Archive for February, 2009

The Immoral Equivalent of War

February 27, 2009

President Obama has, at least twice, very publicly called for an end to “government programs that don’t work.” We should use the money, he says reasonably enough, to support the programs that do work. So far he hasn’t issued any specific hit list, probably to avoid, for as long as possible, treading on any influential toes. But sooner or later he will have to name names. May I suggest the first candidate for the dustbin of history—the War on Drugs?

See for the latest stats on what the WoD has cost us. Yes, it’s a wildly partisan website, but the stats sound realistic. See also for a more temperate view.

Or just talk to some of my clients. One of whom says he is the only self-employed small businessman he knows who is not losing money. Another is currently in jail because he prefers to medicate his mental health issues with a cheap readily available illegal substance that makes him feel better, rather than a horrendously expensive legal one that makes him feel worse.

Marijuana is now reputedly the largest cash crop in many states. And it isn’t being taxed. How dumb is that?

Medical students over the last ten years or so have been instructed to take pain seriously, as the “5th vital sign,” and to treat it effectively. At the same time, earlier generations of doctors are still being monitored and occasionally prosecuted by the DEA for taking such advice seriously. Old canards about the dire likelihood of addiction from adequate pain medication, and the possibility of death being hastened by respiratory depression resulting from the use of analgesics, have been refuted by recent research. But the DEA apparently has not heard the good news yet. How dumb is that?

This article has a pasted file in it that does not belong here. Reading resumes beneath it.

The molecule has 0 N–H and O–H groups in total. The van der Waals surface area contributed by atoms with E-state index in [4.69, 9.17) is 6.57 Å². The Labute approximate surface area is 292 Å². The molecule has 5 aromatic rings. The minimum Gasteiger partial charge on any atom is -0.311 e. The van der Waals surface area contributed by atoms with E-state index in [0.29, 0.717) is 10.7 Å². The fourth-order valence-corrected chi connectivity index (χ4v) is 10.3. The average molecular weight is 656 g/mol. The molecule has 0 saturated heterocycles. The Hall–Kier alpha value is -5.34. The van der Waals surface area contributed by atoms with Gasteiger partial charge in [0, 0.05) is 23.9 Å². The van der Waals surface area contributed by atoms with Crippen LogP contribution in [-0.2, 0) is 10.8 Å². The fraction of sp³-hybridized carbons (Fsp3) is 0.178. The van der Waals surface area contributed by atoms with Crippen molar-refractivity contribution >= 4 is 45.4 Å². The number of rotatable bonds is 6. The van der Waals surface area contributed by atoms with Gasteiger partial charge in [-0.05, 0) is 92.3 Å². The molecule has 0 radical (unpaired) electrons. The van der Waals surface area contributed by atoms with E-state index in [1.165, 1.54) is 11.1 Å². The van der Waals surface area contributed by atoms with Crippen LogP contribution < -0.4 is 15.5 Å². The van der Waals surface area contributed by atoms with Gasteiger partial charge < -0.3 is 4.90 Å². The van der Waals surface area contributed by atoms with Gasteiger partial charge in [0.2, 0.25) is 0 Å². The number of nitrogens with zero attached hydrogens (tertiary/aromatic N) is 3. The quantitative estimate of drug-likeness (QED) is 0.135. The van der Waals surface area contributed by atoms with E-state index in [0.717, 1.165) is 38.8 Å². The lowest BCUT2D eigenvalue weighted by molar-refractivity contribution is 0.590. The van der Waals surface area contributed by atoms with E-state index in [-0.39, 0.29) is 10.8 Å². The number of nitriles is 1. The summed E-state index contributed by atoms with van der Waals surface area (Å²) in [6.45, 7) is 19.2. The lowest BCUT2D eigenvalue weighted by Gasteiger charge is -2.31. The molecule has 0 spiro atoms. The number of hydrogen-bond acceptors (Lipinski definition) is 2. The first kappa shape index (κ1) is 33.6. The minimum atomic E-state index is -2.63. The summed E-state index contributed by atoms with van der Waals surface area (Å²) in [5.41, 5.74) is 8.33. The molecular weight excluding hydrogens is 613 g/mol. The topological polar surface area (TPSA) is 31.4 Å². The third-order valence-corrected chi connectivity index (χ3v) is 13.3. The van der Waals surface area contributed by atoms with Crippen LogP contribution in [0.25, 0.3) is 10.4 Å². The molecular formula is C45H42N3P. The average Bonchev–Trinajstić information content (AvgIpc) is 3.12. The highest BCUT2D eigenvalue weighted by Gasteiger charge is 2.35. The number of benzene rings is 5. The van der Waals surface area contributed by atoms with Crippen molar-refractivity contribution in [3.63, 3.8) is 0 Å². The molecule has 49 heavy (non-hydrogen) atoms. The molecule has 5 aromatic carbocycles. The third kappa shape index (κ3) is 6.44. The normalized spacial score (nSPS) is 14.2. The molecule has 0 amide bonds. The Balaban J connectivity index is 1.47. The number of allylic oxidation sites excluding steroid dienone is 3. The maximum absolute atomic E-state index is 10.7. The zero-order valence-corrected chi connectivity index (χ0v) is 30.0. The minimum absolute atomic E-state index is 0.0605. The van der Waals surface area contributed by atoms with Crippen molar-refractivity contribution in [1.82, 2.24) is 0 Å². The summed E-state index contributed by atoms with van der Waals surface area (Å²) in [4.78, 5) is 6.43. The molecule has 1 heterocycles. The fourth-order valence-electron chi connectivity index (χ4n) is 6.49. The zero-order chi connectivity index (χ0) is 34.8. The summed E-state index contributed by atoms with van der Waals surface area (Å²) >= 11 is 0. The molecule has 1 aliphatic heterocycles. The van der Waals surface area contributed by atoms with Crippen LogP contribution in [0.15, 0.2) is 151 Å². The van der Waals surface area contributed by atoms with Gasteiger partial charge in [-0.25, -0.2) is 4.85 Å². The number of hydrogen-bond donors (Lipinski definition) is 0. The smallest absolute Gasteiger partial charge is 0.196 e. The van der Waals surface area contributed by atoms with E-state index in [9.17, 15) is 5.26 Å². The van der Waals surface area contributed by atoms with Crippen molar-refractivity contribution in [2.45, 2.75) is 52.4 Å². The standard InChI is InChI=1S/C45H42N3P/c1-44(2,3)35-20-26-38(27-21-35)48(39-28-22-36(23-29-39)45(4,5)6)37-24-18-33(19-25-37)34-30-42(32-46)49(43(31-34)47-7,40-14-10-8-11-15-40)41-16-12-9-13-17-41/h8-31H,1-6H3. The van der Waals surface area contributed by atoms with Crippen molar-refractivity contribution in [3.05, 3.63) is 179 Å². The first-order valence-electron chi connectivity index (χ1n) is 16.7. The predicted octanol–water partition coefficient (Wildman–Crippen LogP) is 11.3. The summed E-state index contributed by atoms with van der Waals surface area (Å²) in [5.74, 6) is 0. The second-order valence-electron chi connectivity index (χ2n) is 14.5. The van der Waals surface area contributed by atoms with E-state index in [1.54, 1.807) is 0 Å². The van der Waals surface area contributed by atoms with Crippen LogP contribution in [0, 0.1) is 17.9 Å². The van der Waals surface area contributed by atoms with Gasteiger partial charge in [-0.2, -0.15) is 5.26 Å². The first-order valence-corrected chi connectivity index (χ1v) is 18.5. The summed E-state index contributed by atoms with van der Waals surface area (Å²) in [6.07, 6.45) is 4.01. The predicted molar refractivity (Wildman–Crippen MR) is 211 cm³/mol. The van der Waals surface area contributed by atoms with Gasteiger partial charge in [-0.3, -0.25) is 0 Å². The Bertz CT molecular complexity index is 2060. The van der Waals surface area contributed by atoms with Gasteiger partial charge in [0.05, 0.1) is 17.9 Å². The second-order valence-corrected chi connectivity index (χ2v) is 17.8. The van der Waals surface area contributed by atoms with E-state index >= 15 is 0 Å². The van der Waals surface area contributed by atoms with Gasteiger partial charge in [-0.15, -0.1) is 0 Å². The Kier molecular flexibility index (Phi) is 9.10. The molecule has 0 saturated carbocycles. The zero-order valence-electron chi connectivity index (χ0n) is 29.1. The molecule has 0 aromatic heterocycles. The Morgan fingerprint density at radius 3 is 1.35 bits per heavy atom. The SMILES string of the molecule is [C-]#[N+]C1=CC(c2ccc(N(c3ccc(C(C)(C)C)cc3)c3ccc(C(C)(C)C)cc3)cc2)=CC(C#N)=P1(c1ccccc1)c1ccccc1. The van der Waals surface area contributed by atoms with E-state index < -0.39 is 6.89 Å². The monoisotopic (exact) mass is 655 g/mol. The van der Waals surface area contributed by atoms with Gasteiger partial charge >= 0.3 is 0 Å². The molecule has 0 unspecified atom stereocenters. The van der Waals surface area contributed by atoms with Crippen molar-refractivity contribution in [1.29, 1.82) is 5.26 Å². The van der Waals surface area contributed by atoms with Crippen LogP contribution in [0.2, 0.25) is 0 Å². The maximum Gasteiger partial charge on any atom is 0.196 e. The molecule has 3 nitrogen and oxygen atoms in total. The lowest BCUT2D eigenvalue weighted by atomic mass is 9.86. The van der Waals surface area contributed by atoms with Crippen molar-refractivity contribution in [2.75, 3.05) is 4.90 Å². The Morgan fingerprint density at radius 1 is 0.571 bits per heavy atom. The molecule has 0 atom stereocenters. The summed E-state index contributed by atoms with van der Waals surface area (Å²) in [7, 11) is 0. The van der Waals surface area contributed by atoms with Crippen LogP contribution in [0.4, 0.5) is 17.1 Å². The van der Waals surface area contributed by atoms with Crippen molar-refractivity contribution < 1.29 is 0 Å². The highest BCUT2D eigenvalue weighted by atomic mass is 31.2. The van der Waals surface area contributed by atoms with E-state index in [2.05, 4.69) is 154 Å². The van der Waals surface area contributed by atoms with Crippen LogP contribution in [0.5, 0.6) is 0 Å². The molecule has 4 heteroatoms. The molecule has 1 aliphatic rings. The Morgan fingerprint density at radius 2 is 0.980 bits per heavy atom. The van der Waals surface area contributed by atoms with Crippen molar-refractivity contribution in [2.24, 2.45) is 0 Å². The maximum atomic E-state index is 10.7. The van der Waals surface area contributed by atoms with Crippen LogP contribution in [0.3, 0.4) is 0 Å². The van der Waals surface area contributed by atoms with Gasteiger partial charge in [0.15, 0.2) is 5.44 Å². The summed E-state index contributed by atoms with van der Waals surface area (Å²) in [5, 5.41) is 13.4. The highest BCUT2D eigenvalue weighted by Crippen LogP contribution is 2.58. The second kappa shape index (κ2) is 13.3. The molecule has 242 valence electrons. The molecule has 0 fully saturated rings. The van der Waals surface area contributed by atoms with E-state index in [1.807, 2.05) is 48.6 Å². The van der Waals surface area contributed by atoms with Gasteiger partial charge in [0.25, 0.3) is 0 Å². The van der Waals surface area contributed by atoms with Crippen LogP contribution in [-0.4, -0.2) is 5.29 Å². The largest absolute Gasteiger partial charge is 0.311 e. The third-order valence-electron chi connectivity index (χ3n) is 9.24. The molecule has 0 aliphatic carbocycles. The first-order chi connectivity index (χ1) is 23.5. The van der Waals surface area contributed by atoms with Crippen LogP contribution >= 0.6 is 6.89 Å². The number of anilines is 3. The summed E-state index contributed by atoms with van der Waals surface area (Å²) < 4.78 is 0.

Here’s a government program that not only doesn’t work, it performs negative work on the body politic. It creates corruption and violence, destroys families, and creates an infinitely deep rathole in which to deposit public and private monies. It’s okay, Mr. President, you’re safely elected now. Scrap the War on Drugs. Now.

Red Emma

A Conservative End to the Rural Dream?

February 27, 2009

NPR’s Morning Edition quotes former FCC economist Michael Katz bashing rural life back in early February when he addressed an American Enterprise Institute panel discussion on the broadband elements of President Obama’s economic stimulus bill.

“Other people don’t like to say bad things about rural areas,” Katz began. “So I will.”

The stimulus package includes $7.2 billion to expand broadband Internet access into “underserved” and rural areas. Katz listed ways that the $7.2 billion could be put to better use, including an effort to combat infant deaths. But he also spoke of rural places as environmentally hostile, energy inefficient and even weak in innovation, simply because rural people are spread out across the landscape.

“The notion that we should be helping people who live in rural areas avoid the costs that they impose on society … is misguided,” Katz went on, “from an efficiency point of view and an equity one.”

My immediate response, when I had managed to avoid swallowing my toothbrush, was that The Blogger Who Shall Not Be Named will have a fit when he hears this. So far, apparently, he hasn’t. But Katz, about whom I know almost nothing other than the above quote, has a point.

Back when I was an enforcement attorney for federal EPA, my duties occasionally took me into the Midwestern boondocks, in Minnesota, Wisconsin, Michigan, and Indiana. A lot of what we dealt with was various kinds of industrial dumping, which happened in the boondocks because such places are less closely watched than those nearer the cities. But in the course of dealing with this problem, I became acutely aware of another set of problems for which the statutes and regs provided no solution—what was inelegantly called in the Clean Water Act “non-point sources,” that is, runoff of pesticide, herbicide, and fertilizer residue into the waterways, and ultimately, into drinking water sources. The drafters of the Clean Water Act, reasonably enough, figured anybody can stop up a drain pipe until the stuff coming out of it is cleaned up, but it’s really hard to keep the rain from washing pesticide off of a cornfield, and, last I heard, nobody was trying. In god’s green countryside, the air smells great (usually—on principle, I will tolerate the smell of manure, but I’m not at all keen on fertilizer smells, which can get pretty rank in some seasons) but you have to be really careful about drinking the water. I have done no research on the sale of bottled water in rural areas, but the stats ought to be interesting.